Entertainment India Science Technology

Keeping track of your kids (The Funny Side)

Modern life is weird. Thanks to supermarket delivery tracking apps, we know the precise location of our next roll of toilet paper, but we haven’t the faintest idea where our children are.

I ask mine, of course, but my teenage daughter divides the world into only two locations: “Home” and “Out”.

Plan: All dads should sell their children to their wives through Amazon’s reseller programme, so they get tracking chips attached to them: “Hold still, darling, while this nice uncle inserts something under your skin.”

Of course the danger is that someone else buys your children before your wife can click the “add to cart” button, but, hey, what’s life without risk? Any buyer who ends up with my brood will eventually discover they’ve made a horrendous mistake and can send them back to me (preferably after they’ve all graduated from university).

Yet surely it is odd that in today’s world, under-skin chips are routinely implanted into dogs for their safety, but not into children. Which are more important contributors to family life? (Don’t answer that.)

Ideally, children should have microchips with little built-in speakers so that they hear Things Dads Say at regular intervals: 1) “Do you think I’m made of money?” 2) “You’re not going out in that,” and 3) “Ask your mother.”

Listening to me rant, a China correspondent told me about a problem in Shanghai which could have been prevented by microchipping children.

A father in Shanghai complained about his handsome, clever son: “How can someone as ugly as me have a kid like that?” he said. Good point. Still, his wife insisted she had never been unfaithful. He divorced her anyway.

The woman, named in reports only as Mrs Zhang, admitted that something was wrong, as the boy was adorable, while her ex-husband looked like the back of a hippo. DNA eventually showed that the boy was not related to either parent and a mix-up had been made at the Shanghai hospital.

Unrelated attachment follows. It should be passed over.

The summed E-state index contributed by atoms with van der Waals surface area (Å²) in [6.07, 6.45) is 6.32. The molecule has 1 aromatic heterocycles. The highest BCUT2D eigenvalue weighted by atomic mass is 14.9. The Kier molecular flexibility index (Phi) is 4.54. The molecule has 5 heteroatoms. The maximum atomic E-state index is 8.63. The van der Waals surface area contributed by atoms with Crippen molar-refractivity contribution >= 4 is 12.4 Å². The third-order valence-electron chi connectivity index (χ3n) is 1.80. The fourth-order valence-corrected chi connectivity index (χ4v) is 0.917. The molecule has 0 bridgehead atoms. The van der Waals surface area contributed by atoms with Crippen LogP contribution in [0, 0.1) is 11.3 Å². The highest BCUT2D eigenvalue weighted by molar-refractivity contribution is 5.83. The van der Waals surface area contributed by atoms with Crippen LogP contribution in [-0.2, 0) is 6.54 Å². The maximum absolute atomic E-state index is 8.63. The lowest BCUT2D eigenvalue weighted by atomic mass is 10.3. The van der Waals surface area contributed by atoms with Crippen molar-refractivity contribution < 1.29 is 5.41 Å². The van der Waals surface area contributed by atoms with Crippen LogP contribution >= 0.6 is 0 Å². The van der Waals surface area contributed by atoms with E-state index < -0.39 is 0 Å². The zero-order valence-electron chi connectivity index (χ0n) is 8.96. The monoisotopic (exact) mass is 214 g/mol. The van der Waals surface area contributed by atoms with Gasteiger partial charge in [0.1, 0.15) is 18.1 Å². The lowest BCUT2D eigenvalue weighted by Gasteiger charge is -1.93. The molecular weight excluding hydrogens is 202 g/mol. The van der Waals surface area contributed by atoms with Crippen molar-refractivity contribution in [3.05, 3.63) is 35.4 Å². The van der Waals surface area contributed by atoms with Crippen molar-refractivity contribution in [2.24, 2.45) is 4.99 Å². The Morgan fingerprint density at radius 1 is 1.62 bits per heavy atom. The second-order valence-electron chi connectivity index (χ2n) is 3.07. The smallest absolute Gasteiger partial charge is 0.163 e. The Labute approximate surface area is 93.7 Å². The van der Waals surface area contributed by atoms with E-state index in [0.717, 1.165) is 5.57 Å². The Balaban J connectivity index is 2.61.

The report was printed recently in the Chinese media — which means that a hundred thousand parents are exclaiming: “So THAT’S why you’re so ugly and stupid, son!” Be tactful, mums and dads.

But the switched-at-birth story that scores highest on the facepalm index is that of Mary Miller from This American Life, a podcast. In 1951, Mrs Miller realised that nurses had given her the wrong baby because it was much lighter than it had been at birth.

Instead of pointing this out, she consulted her husband Norbert. I know! For a woman to ask her husband anything about babies is certifiably insane.

Norbert, being an insensitive idiot (“a male”), couldn’t see any problem. She went into hospital pregnant, she came out with a baby. A baby’s a baby, right? Just keep it. What’s the difference?

She listened to him. But she owned up 43 years later, leaving two families furious with her.

Microchipping kids could prevent such problems, but this is the weird thing. It seems that modern society only tracks what it considers important.

I’m not sure where the kids are. But my toilet paper is two streets away and should arrive in four minutes.

About the author


IANS, also known as Indo-Asian News Service is a private news agency. IANS covers topics related to politics, entertainment, sports, general and world news etc.